A study by researchers at Wits and the London School of Economics has revealed very high rates of antibiotic prescribing in South Africa.
Researchers in the Centre for Health Policy in the Wits School of Public Health and in the Department of Health Policy at the London School of Economics and Political Science shared the findings at the Antibiotic Prescribing Study Dissemination Workshop at Wits on 20 March.
The study, which investigated unnecessary antibiotic prescribing in primary health care in South Africa, found that 78 percent of patients sent to a public clinic and 67 percent of patients sent to a private general practitioner (GP) received antibiotics, even though antibiotics were not clinically indicated for these patients.
The study results are important because unnecessary antibiotic prescribing is known to be related to the development of antibiotic resistance.
Antibiotics, which are used to treat infections caused by bacteria, are responsible for many of the improvements in medicine over the last 60-70 years. However, most bacteria are becoming resistant to the antibiotics previously used to treat them. This poses a threat to public health as some common infections are now much more difficult to treat. Antibiotic resistance (ABR) is particularly critical for South Africa, which has a high burden of infectious diseases and among the highest rates of ABR in the world.
Previous research in South Africa has focused more on antibiotic use in hospitals. However, data from other countries has shown that the majority of antibiotics are usually prescribed in primary care. Respiratory tract infections (RTIs), such as the common cold and acute bronchitis, are amongst the main problem areas because primary care providers prescribe antibiotics for these infections even though they are caused by viruses rather than bacteria.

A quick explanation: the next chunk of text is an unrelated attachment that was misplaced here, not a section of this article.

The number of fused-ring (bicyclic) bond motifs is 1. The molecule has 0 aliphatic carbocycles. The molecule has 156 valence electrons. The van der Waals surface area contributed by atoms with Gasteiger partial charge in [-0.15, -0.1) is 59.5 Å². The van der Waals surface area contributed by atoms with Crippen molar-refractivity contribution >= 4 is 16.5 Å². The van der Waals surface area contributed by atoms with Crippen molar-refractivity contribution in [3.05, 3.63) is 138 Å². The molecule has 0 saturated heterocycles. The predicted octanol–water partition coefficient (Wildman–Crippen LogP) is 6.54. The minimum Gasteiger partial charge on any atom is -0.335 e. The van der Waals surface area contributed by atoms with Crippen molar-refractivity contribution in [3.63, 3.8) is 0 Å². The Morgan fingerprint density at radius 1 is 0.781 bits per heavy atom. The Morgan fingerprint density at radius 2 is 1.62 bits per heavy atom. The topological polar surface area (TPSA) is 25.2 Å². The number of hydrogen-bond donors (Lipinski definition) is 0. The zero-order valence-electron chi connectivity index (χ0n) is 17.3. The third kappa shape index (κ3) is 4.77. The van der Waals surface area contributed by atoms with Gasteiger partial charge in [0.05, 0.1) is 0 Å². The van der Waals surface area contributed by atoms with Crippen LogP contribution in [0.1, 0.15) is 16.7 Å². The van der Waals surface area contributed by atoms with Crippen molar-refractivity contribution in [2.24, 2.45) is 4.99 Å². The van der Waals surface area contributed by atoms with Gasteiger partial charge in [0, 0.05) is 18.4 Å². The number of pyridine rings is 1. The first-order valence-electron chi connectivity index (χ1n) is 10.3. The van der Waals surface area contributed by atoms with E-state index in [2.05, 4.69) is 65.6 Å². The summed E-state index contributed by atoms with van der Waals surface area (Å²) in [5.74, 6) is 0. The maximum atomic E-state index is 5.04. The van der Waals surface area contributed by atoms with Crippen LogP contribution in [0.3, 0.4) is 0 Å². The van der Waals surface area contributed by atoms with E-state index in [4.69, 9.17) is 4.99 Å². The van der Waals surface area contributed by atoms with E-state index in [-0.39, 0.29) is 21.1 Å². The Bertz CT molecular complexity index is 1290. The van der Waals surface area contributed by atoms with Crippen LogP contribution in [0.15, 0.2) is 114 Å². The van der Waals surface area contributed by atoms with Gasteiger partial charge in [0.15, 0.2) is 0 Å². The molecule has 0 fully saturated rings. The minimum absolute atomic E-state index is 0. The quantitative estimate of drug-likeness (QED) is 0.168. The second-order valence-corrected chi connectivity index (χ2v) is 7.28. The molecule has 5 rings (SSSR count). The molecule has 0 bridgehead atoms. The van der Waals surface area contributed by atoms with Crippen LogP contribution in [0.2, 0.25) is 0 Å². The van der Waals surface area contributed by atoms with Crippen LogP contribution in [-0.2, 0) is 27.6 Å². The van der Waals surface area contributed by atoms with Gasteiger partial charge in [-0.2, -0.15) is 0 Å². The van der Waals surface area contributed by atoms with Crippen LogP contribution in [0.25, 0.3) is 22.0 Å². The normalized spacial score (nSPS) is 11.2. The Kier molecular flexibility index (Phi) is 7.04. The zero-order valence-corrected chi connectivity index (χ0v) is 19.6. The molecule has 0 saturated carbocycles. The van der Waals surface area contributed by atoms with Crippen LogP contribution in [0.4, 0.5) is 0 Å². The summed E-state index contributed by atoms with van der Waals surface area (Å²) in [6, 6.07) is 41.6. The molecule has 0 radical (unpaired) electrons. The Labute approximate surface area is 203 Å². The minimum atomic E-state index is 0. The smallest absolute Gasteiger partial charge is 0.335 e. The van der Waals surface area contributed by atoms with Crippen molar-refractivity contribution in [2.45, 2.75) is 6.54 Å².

The Wits-LSE study was done in one of the large metropolitan cities in South Africa. It used standardised patients (SP), also sometimes called mystery patients, to evaluate unnecessary antibiotic prescribing for acute bronchitis in primary care. Afterwards, the participating nurses and doctors were interviewed to explore why they prescribed antibiotics when they were not clearly indicated.
This is one of the first studies to properly document the extent of antibiotic prescribing for respiratory tract infections in primary care in South Africa, and the very high rates of antibiotic prescription by both public nurses and private GPs is a concern.
The healthcare provider surveys also revealed significant knowledge gaps, particularly in relation to the recommended management of acute bronchitis. However, better clinical knowledge was demonstrated in appropriate antibiotic use—healthcare providers who identified a probable viral cause in the patient case, and who knew antibiotics are not recommended for treating acute bronchitis, were much less likely to have prescribed an antibiotic. This suggests that healthcare provider education can contribute to improving rational antibiotic use.
One reason given by primary care doctors and nurses to explain their unnecessary antibiotic prescribing was that patients demand or expect antibiotics. That did not happen in this study, because the standardised patients never asked for antibiotics. In fact, a second group of patients sent to the study providers explicitly told the doctors and nurses that they did not want antibiotics unless they were really necessary. Antibiotic prescribing decreased by 20 percent for these cases in both the public and private sectors. This finding suggests that providers sometimes prescribe antibiotics because they assume patients expect them, and that patient awareness campaigns may partly help address the problem. However, it is worth noting that more than half of these patients still received antibiotics even after stating they didn’t want them, indicating more entrenched patterns of prescribing behaviour that may be more difficult to change.
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